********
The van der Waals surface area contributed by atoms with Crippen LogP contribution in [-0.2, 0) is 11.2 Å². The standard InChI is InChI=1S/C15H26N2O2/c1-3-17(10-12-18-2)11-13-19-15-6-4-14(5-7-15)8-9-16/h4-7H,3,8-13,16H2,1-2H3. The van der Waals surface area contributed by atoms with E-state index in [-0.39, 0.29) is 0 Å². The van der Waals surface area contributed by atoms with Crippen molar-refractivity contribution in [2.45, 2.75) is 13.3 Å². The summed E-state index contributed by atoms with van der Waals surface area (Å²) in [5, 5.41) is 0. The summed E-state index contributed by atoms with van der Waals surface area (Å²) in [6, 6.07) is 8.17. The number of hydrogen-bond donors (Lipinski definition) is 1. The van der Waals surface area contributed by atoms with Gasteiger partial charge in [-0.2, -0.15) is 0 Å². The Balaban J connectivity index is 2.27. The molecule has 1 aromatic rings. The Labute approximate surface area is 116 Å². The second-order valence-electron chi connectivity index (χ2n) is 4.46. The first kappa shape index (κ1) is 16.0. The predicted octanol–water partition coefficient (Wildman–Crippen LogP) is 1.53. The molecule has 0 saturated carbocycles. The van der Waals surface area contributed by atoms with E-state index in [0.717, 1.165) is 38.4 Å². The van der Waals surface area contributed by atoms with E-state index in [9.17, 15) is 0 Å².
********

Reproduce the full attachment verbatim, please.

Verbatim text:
The van der Waals surface area contributed by atoms with Crippen LogP contribution in [-0.2, 0) is 11.2 Å². The standard InChI is InChI=1S/C15H26N2O2/c1-3-17(10-12-18-2)11-13-19-15-6-4-14(5-7-15)8-9-16/h4-7H,3,8-13,16H2,1-2H3. The van der Waals surface area contributed by atoms with E-state index in [-0.39, 0.29) is 0 Å². The van der Waals surface area contributed by atoms with Crippen molar-refractivity contribution in [2.45, 2.75) is 13.3 Å². The summed E-state index contributed by atoms with van der Waals surface area (Å²) in [5, 5.41) is 0. The summed E-state index contributed by atoms with van der Waals surface area (Å²) in [6, 6.07) is 8.17. The number of hydrogen-bond donors (Lipinski definition) is 1. The van der Waals surface area contributed by atoms with Gasteiger partial charge in [-0.2, -0.15) is 0 Å². The Balaban J connectivity index is 2.27. The molecule has 1 aromatic rings. The Labute approximate surface area is 116 Å². The second-order valence-electron chi connectivity index (χ2n) is 4.46. The first kappa shape index (κ1) is 16.0. The predicted octanol–water partition coefficient (Wildman–Crippen LogP) is 1.53. The molecule has 0 saturated carbocycles. The van der Waals surface area contributed by atoms with E-state index in [0.717, 1.165) is 38.4 Å². The van der Waals surface area contributed by atoms with E-state index in [9.17, 15) is 0 Å².